Observations from today’s readings and today’s S-WOD, Tuesday, 1 November 2022:
1 Kings 12:1-12 — But he abandoned the counsel that the old men gave him.
Rehoboam refused to accept sound, godly counsel, and as a result, he ruined his hope for success. Rehoboam had an opportunity to reconcile with his opponents and to restore unity, but instead, ignoring wise counsel, he chose to respond to his opponents pridefully and harshly. In so doing, he lost all hope for peace and prosperity for generations. As Christians, as we read yesterday, we have been given the mission of reconciliation. We must seek reconciliation in all of our relationships.
1 Kings 12:27, 28 –”’If this people go up to offer sacrifices in the temple of the LORD at Jerusalem, then the heart of this people will turn again to their lord, to Rehoboam king of Judah, and they will kill me and return to Rehoboam king of Judah.” So the king took counsel and made two calves of gold.
Fear drove Jeroboam to turn to idols, and others followed Jeroboam’s lead. Fear and pride seem to be the primary motivators for sin. Fear, pride, and rebellion are at the root of church splits and false doctrines.
Here is a short video overview of Jude: https://www.youtube.com/watch?v=6UoCmakZmys
Jude 4 — For certain people have crept in unnoticed who long ago were designated for this condemnation, ungodly people, who pervert the grace of our God into sensuality and deny our only Master and Lord, Jesus Christ.
A teaching can creep into the church that allows grace to be used an excuse to do whatever you want to do. Grace is not a license for disobedience or immorality, nor does it mean God will overlook such behavior. Grace is not freedom to sin; it is freedom from sin. Jude was compelled to warn the church against those within the church who make light of sin in the name of ‘grace.’ Jude reminds us that, while under grace, we cannot reject authority (v. 8) and simply act as unreasoning animals (v. 10) “who follow mere natural instincts” rather than the Spirit (v. 19). Instead, Jude commands “Build yourselves up in your most holy faith and pray in the Holy Spirit. Keep yourselves in God’s love as you wait for the mercy of our Lord Jesus Christ to bring you to eternal life (vs. 20, 21).” While we wait for the mercy of Jesus, we are to continue to pursue holiness and obedience. In our pursuit, we are to hate sin while showing Christ-like mercy to sinners (vs. 22, 23) – Love involves revealing the truth of sin:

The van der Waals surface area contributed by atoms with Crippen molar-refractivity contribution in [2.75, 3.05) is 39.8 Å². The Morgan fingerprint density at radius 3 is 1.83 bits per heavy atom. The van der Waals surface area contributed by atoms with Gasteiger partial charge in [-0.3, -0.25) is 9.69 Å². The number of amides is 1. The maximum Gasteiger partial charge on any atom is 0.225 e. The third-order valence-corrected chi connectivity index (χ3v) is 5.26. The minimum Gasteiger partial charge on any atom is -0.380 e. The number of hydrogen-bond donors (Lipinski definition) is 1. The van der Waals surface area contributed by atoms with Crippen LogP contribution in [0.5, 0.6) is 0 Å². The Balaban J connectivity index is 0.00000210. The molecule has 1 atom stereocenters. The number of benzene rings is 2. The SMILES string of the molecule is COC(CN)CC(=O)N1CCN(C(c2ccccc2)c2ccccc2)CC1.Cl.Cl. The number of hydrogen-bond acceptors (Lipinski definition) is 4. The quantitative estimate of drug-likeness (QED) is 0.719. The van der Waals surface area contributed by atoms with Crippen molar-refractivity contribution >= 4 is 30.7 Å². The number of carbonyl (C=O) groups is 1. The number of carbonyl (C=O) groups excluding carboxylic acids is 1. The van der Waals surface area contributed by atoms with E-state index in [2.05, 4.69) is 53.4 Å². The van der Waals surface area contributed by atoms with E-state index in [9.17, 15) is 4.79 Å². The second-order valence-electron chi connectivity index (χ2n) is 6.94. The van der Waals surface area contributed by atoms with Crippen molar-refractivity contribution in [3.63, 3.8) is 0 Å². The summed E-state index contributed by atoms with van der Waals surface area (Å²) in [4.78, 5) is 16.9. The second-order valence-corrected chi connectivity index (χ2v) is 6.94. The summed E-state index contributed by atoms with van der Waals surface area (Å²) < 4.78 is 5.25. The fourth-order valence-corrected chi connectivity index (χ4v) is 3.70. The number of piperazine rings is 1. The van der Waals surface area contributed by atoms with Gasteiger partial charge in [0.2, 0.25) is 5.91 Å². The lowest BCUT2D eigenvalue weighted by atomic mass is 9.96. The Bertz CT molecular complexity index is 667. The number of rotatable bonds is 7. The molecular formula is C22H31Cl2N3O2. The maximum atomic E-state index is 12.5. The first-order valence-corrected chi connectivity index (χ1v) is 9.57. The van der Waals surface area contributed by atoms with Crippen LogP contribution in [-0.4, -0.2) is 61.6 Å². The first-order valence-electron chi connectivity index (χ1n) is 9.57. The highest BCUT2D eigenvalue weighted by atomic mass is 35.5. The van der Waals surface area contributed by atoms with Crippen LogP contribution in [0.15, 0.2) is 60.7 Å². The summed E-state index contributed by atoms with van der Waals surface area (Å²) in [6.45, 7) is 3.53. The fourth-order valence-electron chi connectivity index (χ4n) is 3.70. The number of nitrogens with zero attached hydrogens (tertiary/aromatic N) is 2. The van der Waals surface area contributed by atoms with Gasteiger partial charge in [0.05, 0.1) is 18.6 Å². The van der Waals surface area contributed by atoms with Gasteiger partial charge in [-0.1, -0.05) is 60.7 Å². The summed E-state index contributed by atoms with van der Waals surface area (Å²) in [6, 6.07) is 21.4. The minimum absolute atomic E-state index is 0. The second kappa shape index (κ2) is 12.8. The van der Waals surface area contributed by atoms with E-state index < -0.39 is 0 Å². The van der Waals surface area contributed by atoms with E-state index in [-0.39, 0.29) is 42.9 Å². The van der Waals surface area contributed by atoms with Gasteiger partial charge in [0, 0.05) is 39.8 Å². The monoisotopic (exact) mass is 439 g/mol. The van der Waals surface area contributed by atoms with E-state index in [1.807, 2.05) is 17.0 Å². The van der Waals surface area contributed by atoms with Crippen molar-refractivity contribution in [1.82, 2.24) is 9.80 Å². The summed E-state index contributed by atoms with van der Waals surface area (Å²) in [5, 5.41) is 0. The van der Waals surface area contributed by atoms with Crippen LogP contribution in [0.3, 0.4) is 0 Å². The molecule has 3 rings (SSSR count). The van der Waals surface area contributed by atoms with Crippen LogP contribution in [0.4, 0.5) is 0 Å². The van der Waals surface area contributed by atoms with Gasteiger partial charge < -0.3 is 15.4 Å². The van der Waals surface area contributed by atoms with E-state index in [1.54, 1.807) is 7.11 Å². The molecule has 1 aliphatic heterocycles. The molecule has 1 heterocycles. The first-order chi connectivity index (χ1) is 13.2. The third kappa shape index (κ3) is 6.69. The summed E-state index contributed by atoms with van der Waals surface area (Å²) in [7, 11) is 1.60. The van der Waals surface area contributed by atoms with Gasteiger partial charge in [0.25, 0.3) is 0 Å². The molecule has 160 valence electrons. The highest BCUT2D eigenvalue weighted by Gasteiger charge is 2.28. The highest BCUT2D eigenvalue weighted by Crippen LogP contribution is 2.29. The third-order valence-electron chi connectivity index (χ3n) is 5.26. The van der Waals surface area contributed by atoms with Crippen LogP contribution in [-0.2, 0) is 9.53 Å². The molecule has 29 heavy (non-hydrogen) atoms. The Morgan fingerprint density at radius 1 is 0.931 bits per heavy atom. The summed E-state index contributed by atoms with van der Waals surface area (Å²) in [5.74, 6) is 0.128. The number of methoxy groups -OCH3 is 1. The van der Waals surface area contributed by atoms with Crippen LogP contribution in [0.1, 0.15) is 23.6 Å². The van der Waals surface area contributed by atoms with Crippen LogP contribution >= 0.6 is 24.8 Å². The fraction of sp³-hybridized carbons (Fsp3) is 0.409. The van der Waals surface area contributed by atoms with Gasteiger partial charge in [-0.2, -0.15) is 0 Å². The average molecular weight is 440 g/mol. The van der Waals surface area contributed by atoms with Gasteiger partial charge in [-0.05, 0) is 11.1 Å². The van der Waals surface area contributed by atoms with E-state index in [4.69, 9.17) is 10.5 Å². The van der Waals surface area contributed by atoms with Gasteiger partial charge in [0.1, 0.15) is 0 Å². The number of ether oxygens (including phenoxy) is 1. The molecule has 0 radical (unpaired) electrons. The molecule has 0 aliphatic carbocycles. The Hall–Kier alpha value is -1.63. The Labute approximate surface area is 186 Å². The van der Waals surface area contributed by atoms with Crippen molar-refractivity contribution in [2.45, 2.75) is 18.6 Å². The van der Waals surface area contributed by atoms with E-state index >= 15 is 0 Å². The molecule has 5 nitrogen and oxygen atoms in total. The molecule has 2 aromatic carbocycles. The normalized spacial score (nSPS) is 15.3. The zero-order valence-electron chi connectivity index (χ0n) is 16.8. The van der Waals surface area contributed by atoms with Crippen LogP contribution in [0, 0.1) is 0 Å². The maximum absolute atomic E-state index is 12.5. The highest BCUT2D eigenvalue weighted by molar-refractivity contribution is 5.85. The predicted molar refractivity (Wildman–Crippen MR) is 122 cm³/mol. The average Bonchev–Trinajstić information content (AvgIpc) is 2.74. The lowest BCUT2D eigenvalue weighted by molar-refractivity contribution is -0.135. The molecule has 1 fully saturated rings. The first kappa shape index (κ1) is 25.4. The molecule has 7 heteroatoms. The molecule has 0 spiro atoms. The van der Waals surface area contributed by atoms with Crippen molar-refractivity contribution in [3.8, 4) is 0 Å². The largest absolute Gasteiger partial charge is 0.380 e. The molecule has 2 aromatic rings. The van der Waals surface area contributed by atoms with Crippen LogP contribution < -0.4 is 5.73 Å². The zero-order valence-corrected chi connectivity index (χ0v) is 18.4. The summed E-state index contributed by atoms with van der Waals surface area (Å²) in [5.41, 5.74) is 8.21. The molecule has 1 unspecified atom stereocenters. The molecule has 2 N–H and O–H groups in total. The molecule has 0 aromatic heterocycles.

It would appear that, as is the case today, Jude had observed many in the church using grace as an excuse to live sinful lives, surrendering to their wicked desires rather than to the Lordship of Jesus Christ. Though they claimed to be Christians, their actions revealed that in fact they were “devoid of the Spirit.” Jude exhorts the church to persevere in holiness while having “mercy on those who doubt; save others by snatching them out of the fire; to others show mercy with fear, hating even the garment stained by the flesh.” Essentially he is saying, love the sinner, and hate the sin; influence without being influenced. Jude specifically calls out sexual sin as Paul did in Romans 1. How is acceptance of sexual sin creeping into the church today? Who would write Jude’s letter today?
- Romans 12:9-12 — “Love must be sincere. Hate what is evil; cling to what is good. Be devoted to one another in brotherly love. Honor one another above yourselves. Never be lacking in zeal, but keep your spiritual fervor, serving the Lord. Be joyful in hope, patient in affliction, faithful in prayer.”
Today, Jude focuses on one of the two primary false gospels which creep into the church, idolatrous lies proclaimed as ‘good news’ by many ‘spiritual’ people to justify their pridefulness, self-centeredness, and rebellion. These two false gospels are legalism and lasciviousness; or moralism and relativism; or religion and irreligion. The religious legalist/moralist (like the pharisees) may proclaim faith in Jesus, but ultimately, they serve the god of self (which is “I”-dolatry). In their pridefulness, they glorify self and are self-serving in their outwardly upright behavior, disguising their unloving hearts (whitewashed tombs) with ‘good deeds’ and convincing themselves they have earned for themselves the right to sit at the right hand of Jesus and judge the rest of the world with Him. Conversely, the irreligious lascivious relativist serves the god of self by falsely proclaiming God’s endorsement or approval for them to do whatever they want, to live for self while “following their own ungodly passions.” Within the church, they are the peddlers of “cheap grace.” The Bible says of them, “Their end is destruction, their god is their belly, and they glory in their shame, with minds set on earthly things.” (Philippians 3:19) These two false gospels have become the primary (though often unspoken) false doctrines of two factions within the church (and the world) which point the finger at the other as being the real sinners – the moralist despises the relativist and vice versa, while neither share the heart of Christ, missing the point of the Gospel all together – “It is these who cause divisions….” Today, Jude addresses the misguided relativist, but not as a legalist – “Have mercy on those who doubt.”